Syrian President Bashar al-Assad's promises to Russia to implement reforms and end an 11-month crackdown against protesters are a manipulation that France does not believe, Foreign Minister Alain Juppe said on Wednesday.
It is a manipulation and we are not going to fall for it, Juppe told France Info radio when asked if he believed Assad was being sincere. It's not the first time someone has gone to meet Bashar and been given guarantees.
Russia's Foreign Minister Sergei Lavrov met Assad in Damascus on Tuesday, where he said both nations wanted to revive an Arab League monitoring effort that was suspended due to violence and push ahead with a reform programme.
Paris, which helped draft a U.N. resolution with Arab League backing that was vetoed by Russia and China, is working on creating an international group to bring together all those opposed to the violence, which it says has cost more than 6,000 lives since street protests began.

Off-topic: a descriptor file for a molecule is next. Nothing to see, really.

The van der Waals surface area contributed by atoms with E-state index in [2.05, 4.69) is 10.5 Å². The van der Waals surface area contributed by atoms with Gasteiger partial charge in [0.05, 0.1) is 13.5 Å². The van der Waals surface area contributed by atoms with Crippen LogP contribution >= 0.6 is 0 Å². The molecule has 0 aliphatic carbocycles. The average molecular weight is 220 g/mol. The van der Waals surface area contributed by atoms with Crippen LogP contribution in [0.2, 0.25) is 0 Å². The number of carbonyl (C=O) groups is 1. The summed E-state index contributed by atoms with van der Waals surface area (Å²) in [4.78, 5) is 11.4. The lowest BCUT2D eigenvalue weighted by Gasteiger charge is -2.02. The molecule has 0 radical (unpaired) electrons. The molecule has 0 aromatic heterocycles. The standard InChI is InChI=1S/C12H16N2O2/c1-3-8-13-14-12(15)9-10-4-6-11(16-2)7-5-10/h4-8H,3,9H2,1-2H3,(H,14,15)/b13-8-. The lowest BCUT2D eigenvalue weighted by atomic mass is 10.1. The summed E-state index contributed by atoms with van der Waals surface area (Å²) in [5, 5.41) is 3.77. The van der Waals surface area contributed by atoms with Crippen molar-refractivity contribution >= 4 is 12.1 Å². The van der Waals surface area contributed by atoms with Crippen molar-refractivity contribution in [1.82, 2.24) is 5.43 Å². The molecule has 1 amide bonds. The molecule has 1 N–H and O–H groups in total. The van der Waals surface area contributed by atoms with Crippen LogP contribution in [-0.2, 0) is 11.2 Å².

I recall my Turkish colleague telling me that he had spent six hours with Bashar to convince him and then the next day there were 100 dead, Juppe said. I absolutely don't believe the commitments of the Syrian regime, which is discredited.
Syrian forces thrust into the rebellious city of Homs on Wednesday, killing dozens of civilians according to opposition activists.
French President Nicolas Sarkozy said on Saturday that Paris was consulting various countries to create a Syrian contact group to support the opposition and find a solution to the crisis, using the Arab League plan as its basis.
Juppe said Paris wanted to bring together the 13 members of the Security Council that approved the U.N. resolution, as well as the European Union and Arab states. It was unclear if the French plan was the same as a Turkish proposal to host an international conference to discuss the crisis.
We want to do this to put as much pressure on Russia, to show it that it is in an impasse and completely isolated, and on Assad, to back the transition plan proposed by the Arab League, Juppe said.
A French diplomatic source said the various plans were likely to converge in the next 48 hours.
Sarkozy is due to speak to Russian President Dmitry Medvedev later on Wednesday, said government spokeswoman Valerie Pecresse.
(Additional reporting by Emmanuel Jarry; Editing by Louise Ireland)